Four Christians in Maharashtra state, one 70 years old, were released on bail today after more than two weeks in jail, accused of “rioting” when Hindu extremists attacked them and damaged two of their homes.
The incident in Kamseth village, Nasik District in western India began on Oct. 28 when the Hindu extremists told Christians to remit 300 rupees (US$5) for the celebration of the Hindu festival of lights, or Diwali. The Christians submitted half the amount, which the Hindus later angrily returned to them, area church leader Prem Barnabas told Morning Star News.
The Hindus summoned four Christians from two families – 70-year-old Govind Janu Galat, Gulab Govind Galat, Dilip Laxu Galat and Sakaram Govind Galat – to the village’s Hindu temple and told them to return the rest of the money so that they could use it to buy alcohol, reported the Evangelical Fellowship of India (EFI).
The Christians readily gave the money back to them, but the extremists began pushing, beating and kicking them as they insulted their Christian faith, according to EFI.
“Somehow three Christians managed to run away after a while, but the one who remained, Dilip Laxu Galat, was severely beaten up,” Barnabas said.
The assailants then hurled stones at the house of Govind Janu Galat and stole items and 10,000 rupees ($US163) from his home. The long-time Christian says he came to Christ 30 years ago after visiting a church service in which his sight was restored after a pastor prayed for him.
They also stoned another house of one of the Christians, breaking wall tiles and half of the roof, and damaged the small shop of another.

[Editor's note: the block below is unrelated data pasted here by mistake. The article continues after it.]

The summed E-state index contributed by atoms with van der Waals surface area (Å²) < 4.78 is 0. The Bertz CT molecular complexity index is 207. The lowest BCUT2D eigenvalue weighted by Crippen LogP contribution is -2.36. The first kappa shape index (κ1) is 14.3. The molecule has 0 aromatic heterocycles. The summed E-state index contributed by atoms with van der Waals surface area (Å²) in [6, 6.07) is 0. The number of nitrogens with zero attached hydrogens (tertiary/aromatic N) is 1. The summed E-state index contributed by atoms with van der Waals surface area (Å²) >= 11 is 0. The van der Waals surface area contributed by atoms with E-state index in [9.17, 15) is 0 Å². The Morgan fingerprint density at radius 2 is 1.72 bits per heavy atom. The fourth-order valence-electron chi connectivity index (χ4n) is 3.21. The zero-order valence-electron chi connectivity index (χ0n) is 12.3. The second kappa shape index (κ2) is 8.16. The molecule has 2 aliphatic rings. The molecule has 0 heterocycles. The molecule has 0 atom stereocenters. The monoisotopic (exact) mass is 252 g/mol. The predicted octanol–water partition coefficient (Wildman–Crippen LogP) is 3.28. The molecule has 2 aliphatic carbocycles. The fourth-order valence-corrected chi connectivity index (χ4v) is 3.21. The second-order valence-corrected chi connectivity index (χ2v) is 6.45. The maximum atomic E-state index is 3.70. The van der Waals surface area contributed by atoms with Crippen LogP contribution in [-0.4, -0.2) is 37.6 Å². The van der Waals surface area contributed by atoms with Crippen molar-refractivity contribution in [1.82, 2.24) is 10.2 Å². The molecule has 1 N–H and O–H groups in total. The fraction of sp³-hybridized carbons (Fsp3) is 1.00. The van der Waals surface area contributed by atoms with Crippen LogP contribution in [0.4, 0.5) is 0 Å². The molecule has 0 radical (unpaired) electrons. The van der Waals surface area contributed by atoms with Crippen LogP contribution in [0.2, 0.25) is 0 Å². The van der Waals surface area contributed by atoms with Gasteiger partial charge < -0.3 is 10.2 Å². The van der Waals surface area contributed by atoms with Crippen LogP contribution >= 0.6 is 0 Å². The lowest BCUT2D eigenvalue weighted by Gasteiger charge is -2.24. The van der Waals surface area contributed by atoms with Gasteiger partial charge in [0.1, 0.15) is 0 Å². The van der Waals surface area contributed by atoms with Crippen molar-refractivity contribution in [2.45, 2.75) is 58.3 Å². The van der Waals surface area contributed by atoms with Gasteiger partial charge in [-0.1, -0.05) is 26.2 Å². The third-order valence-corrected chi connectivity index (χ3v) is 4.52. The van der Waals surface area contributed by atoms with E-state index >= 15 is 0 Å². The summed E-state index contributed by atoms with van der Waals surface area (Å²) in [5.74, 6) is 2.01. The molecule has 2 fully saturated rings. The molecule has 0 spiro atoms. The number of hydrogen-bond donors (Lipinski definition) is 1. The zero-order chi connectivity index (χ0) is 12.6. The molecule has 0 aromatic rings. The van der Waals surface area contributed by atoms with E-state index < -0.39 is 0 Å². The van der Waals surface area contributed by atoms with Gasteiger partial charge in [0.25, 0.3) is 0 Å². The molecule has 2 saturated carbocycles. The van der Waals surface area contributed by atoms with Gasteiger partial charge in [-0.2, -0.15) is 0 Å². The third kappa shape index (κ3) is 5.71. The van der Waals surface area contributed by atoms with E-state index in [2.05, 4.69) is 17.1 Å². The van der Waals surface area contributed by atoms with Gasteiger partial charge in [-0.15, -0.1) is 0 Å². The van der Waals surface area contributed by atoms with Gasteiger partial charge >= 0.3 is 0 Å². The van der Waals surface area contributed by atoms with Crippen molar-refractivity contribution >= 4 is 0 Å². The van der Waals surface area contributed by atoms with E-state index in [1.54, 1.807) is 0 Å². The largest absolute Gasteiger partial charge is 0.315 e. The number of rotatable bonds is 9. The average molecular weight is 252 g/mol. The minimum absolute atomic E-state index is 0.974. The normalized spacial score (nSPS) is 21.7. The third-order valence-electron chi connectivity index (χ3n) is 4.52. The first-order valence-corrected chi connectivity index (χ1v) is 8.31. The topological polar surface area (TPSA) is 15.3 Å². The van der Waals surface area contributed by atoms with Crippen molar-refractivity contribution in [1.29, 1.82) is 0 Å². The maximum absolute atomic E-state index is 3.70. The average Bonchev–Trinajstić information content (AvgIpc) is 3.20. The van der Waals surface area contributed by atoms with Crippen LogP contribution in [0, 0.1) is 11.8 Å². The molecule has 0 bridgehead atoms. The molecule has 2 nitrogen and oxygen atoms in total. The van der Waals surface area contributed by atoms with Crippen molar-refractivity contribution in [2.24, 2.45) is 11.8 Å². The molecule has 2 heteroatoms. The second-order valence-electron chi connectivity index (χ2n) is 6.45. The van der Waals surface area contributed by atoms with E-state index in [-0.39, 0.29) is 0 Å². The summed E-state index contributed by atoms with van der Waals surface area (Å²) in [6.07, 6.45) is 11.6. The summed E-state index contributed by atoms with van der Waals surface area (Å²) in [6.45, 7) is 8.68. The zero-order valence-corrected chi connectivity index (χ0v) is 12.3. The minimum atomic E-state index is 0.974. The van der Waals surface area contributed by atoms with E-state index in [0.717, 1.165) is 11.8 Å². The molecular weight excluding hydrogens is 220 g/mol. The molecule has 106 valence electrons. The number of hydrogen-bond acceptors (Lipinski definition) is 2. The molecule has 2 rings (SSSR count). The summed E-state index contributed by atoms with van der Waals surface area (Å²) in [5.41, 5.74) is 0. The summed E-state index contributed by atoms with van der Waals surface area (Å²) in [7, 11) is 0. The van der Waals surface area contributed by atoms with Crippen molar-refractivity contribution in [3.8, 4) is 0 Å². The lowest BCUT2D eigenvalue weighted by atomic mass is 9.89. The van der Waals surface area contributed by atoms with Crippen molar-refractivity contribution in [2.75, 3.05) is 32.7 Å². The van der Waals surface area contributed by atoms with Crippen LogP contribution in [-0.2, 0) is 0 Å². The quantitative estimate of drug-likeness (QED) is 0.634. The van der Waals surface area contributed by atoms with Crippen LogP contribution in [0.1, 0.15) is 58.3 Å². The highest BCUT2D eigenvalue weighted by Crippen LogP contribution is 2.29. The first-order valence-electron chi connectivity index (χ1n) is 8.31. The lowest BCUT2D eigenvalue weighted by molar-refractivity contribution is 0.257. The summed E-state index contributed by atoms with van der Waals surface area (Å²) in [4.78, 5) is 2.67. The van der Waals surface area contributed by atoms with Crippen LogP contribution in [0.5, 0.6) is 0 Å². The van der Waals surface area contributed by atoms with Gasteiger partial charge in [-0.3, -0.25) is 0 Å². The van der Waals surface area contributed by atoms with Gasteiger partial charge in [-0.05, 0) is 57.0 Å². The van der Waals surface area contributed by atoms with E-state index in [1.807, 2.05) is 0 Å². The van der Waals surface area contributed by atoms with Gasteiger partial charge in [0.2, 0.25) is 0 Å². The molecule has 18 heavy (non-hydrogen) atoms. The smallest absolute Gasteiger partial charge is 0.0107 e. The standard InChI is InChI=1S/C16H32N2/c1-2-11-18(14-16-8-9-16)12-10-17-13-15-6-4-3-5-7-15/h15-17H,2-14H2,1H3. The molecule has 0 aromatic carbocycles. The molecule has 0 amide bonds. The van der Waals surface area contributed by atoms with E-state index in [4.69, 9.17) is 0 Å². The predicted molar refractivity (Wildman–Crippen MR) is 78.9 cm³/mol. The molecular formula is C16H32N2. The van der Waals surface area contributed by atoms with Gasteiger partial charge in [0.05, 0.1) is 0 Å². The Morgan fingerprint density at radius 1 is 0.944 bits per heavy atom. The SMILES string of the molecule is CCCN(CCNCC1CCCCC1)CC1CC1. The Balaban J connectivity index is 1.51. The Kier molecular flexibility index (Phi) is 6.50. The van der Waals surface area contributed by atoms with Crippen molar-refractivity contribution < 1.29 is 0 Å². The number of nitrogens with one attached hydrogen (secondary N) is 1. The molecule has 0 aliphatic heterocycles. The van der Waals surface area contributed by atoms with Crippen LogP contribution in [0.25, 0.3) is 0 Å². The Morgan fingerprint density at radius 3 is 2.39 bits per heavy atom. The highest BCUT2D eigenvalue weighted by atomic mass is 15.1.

Fearing for their lives, the four Christians fled, hid in mountainous terrain, and called the police. Officers reached the site later that evening. Under cover of darkness, the Hindu mob pelted police with stones, breaking their vehicle windows, and roughed them up.
The Christians had come out of their hiding place when the police arrived, and the Hindu extremists resumed their attack on them, a Harsul police official identified only as Kirtekar told Morning Star News.
“The mob wanted to continue beating the Christians, and as a safety measure we took them inside our vehicle, which further agitated the attackers, and they started to stone our vehicles,” he said.
On the basis of the complaint filed by the attackers, however, police arrested the four Christians under accusations of “rioting,” though the police official said they were arrested in order to “protect” them. Police also filed a First Information Report against the 14 assailants.
“We managed to nab eight of them, and we also hope to arrest the others who have absconded,” he said.
On Nov. 1 the Hindu extremists again stoned the houses of the two Christians, and several Christians, including women and children, fled into the mountains in fear. They have since returned to their homes.
“All our people are poor, and we wanted to have a compromise with the villagers,” Barnabas said. “We have talked to the village head, and he is ready to help us in securing a compromise.”
Tension remains, however, and an agreement that would bring peace remained elusive.
The seed of conflict and hatred in Kamseth village appears to have been planted by the area leader of the Hindu extremist World Hindu Council (VHP), Promod Kurkani, according to the church leaders. He was once banned from a neighboring village, Ether, for spreading hateful propaganda against Christians, they said.
“Ether village is a strong Christian community,” Barnabas said. “After the village leaders realized that he had been trying to fill the minds of the simple villagers with his hate agendas, they banned him from staying there one year ago.”
Relatives had fasted and prayed for the four Christians while they were jailed.
“Their faith in the Lord is exemplary and very touching,” Barnabas said.